I'm feeling pretty scatterbrained this morning, so I'm just going to divide this into three parts.
First, as has been touched on elsewhere, the schedule makers did the Mariners no favors over the first two months of the 2013 season. Seattle was the last team in the league to get a day off, and by the end of April, they'll have played 29 times already. After another game on May 1st, the schedule over-corrects itself, and the M's will have four of the next twelve days off. For a team playing through several injuries while working with a perilously constructed bench and bullpen, a few more off days in April would have been beneficial.
Moreover, the Mariners haven't just been playing a lot of games: they've faced a grueling set of opponents. After the upcoming series with Texas, Seattle will have opposed a 2012 playoff team in 14 of their first 20 contests and have played three of their other games against the White Sox, a team that finished eight games over .500 last year. That stretch will have included 11 games against Texas and Detroit, possibly the two best clubs in the circuit. The schedule softens up after that stretch -- it couldn't really get any harder -- just in time for a couple of extended road trips. The M's will play in Seattle just nine times during May, and at one point that month, they'll fly from Pittsburgh to Seattle and then back east to New York in the span of about four days. In the coming weeks, expect to hear Dave and Mike talk about this. Do not expect them to sound happy about it.
Second, and more relevantly to this weekend, I've got a bad feeling about this series. The M's have not played well in Texas lately, and the pitching match-ups don't favor the M's. Yes, the Rangers will throw Nick Tepesch and Justin Grimm, but they'll also get to face Joe Saunders, Brandon Maurer, and Aaron Harang. More pertinently, they won't have to face Felix Hernandez and Hisashi Iwakuma. There could be some late-90's style baseball in Arlington this weekend and I'll take Texas in a slugfest every time.
I'm particularly worried about Maurer's outing. The rookie turned in his best start of the season against the Rangers last Sunday, but I'm concerned that he's become too reliant on his fastball and slider; he threw only a handful of change ups and just two curve balls in his last outing. It's a repertoire that leaves him vulnerable against lefties, predictable against anyone, and it will get him crushed if he maintains it for too long. I'm expecting the Rangers, who presumably learned something from last weekend's encounter, to stack the lineup with lefties, sit on the fastball, and instruct their righties to watch for low and away sliders when behind in the count. It'll be up to Maurer to make a counter-adjustment.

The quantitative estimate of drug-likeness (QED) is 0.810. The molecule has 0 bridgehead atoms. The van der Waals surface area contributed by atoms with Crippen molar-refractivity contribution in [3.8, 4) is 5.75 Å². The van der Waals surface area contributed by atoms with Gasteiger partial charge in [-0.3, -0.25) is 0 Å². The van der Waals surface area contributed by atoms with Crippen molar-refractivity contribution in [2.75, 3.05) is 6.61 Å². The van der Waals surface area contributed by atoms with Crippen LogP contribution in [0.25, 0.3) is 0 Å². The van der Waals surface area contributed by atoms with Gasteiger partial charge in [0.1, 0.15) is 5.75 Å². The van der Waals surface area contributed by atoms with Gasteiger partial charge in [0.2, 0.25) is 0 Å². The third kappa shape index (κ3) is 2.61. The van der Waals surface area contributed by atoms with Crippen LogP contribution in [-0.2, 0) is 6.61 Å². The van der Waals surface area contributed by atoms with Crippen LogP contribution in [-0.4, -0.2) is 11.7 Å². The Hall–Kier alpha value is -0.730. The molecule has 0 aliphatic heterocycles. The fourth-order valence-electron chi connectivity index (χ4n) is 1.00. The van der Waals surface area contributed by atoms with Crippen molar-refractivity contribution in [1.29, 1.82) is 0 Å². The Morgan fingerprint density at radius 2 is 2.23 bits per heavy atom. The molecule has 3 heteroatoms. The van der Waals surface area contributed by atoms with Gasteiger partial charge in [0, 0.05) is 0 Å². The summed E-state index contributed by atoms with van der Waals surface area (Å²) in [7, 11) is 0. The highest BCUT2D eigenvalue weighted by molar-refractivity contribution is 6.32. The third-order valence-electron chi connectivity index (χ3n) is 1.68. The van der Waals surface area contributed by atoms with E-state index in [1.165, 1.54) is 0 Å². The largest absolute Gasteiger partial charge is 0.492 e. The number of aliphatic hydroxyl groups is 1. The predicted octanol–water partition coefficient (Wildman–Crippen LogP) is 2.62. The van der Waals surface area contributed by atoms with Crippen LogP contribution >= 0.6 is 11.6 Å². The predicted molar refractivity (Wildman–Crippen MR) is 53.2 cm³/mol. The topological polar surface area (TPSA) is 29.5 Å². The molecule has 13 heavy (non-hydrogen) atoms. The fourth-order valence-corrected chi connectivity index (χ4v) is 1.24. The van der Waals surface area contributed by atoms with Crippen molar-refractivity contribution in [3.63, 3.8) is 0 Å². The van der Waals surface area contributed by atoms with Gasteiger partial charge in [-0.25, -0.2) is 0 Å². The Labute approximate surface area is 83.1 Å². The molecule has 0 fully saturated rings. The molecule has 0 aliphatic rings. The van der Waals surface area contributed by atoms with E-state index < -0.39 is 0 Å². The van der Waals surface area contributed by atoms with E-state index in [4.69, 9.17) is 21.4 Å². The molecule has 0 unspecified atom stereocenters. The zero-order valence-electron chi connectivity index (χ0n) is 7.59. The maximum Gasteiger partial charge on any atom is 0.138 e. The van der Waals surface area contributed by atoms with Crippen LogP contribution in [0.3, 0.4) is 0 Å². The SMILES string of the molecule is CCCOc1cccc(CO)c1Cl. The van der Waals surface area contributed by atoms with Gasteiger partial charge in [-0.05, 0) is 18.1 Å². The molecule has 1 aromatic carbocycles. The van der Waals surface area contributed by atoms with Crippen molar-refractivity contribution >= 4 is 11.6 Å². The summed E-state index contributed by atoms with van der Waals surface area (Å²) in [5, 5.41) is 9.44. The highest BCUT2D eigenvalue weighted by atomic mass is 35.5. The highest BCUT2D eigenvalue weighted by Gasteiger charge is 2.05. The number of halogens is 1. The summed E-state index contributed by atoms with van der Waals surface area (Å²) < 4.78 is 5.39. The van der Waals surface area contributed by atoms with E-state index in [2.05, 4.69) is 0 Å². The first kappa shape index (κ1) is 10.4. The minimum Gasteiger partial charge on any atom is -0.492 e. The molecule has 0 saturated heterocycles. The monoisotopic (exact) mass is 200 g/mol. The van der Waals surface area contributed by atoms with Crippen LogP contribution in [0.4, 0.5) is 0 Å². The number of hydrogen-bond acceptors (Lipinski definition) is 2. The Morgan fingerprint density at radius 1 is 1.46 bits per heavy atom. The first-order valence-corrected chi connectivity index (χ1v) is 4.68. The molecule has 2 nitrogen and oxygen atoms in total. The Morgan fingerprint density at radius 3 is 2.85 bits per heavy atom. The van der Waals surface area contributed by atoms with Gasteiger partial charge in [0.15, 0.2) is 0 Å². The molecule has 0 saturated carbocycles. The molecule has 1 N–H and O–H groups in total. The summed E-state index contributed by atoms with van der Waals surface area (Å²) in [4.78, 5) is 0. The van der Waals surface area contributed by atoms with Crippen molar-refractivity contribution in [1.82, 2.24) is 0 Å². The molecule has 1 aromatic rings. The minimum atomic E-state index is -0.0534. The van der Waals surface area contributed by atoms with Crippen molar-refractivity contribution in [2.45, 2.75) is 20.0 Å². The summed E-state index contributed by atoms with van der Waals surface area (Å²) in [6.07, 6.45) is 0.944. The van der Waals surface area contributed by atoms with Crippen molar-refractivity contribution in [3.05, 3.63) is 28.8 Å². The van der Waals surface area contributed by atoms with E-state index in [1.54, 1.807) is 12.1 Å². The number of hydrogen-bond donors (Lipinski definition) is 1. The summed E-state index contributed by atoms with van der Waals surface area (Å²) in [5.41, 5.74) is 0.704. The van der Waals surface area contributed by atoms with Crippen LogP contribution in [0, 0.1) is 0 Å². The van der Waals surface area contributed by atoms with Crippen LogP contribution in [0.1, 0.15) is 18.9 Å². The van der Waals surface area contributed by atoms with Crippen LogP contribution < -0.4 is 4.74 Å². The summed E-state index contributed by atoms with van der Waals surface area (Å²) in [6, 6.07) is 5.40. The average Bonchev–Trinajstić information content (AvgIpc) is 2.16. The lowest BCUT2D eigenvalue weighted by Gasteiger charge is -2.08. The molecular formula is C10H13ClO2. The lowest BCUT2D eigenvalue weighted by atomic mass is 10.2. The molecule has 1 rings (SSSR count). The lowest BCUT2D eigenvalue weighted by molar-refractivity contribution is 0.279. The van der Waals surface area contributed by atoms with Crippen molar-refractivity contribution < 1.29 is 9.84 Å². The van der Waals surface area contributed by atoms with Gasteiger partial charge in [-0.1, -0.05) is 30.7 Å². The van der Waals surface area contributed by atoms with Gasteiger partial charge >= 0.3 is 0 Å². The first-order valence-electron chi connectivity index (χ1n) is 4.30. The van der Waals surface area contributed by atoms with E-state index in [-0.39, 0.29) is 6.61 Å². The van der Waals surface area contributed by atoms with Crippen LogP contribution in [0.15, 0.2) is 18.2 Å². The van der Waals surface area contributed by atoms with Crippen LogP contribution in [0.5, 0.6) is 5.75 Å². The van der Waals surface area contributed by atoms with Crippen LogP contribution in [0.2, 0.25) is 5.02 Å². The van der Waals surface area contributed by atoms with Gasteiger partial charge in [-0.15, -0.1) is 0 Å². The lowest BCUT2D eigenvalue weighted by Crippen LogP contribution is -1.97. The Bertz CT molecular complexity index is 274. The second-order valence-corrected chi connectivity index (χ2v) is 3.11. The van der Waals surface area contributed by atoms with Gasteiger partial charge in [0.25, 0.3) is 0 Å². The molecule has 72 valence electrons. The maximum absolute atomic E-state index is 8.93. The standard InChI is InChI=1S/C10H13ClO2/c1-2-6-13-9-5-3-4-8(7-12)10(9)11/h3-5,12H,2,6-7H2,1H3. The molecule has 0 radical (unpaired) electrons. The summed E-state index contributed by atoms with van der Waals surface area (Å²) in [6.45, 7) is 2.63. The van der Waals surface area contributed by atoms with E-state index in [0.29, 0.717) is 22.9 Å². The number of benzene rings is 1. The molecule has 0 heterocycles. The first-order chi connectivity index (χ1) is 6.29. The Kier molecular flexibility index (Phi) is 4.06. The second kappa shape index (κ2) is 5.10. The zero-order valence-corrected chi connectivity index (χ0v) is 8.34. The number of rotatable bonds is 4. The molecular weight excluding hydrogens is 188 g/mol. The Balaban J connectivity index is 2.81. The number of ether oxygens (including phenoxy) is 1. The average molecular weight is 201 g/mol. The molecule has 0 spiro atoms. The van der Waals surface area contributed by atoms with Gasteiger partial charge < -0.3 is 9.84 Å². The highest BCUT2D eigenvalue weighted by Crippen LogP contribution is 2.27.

Finally, let's talk about tonight's game specifically. The match-up, a battle pitting Saunders against Yu Darvish, isn't a friendly one for a Seattle club that has just faced three quality starters in succession. Over 32 career starts, Darvish sports a SO/9 ratio over 10 and a 3.80/3.12/3.41 pitcher-slash (ERA, FIP, xFIP), good for nearly 6 fWAR. Yes he walks people, and yes he's susceptible to the occasional stinker when his control deserts him, but on the whole, he's one of the best pitchers in the American League and he's arguably the most dominant hurler in the sport when he's at the top of his game.
For all of their offensive ineptitude, the M's have actually handled Darvish pretty well so far. They've won three of their five match-ups against the Japanese starter, and of the nine teams to face Darvish on multiple occasions, nobody has scored or walked more often per game than the M's. Or, put in numerical form:
Darvish against the Mariners: 29 innings, 6.21 ERA, 5.27 BB/9
Darvish against everyone else: 182 innings, 3.41 ERA, 3.80 BB/9
At a glance, that's encouraging. The M's have been patient with a sometimes wild pitcher and they've been rewarded with a fair amount of runs.
Unfortunately, there's nothing all that predictive about those numbers. Darvish is prone to bouts of wildness, and on multiple occasions, he's fortuitously lost all feel for the strike zone against the Mariners. There's nothing about the M's specifically that makes it difficult for him to throw strikes, and as such, it's a pattern that you shouldn't expect to continue.
Essentially, the chronically and oft-detrimentally aggressive Mariners have thrived against one of the game's best pitchers largely because of their walk rate. That and fortunate sequencing. It could continue, I suppose, but I'd bet against it. Regression kicks hard and usually aims for the balls. We've been surprised before (yesterday!) but I think Darvish is ready to give the M's a dose of what everybody else has had to take.
Television: ROOT Sports
Location: Rangers Ballpark in Arlington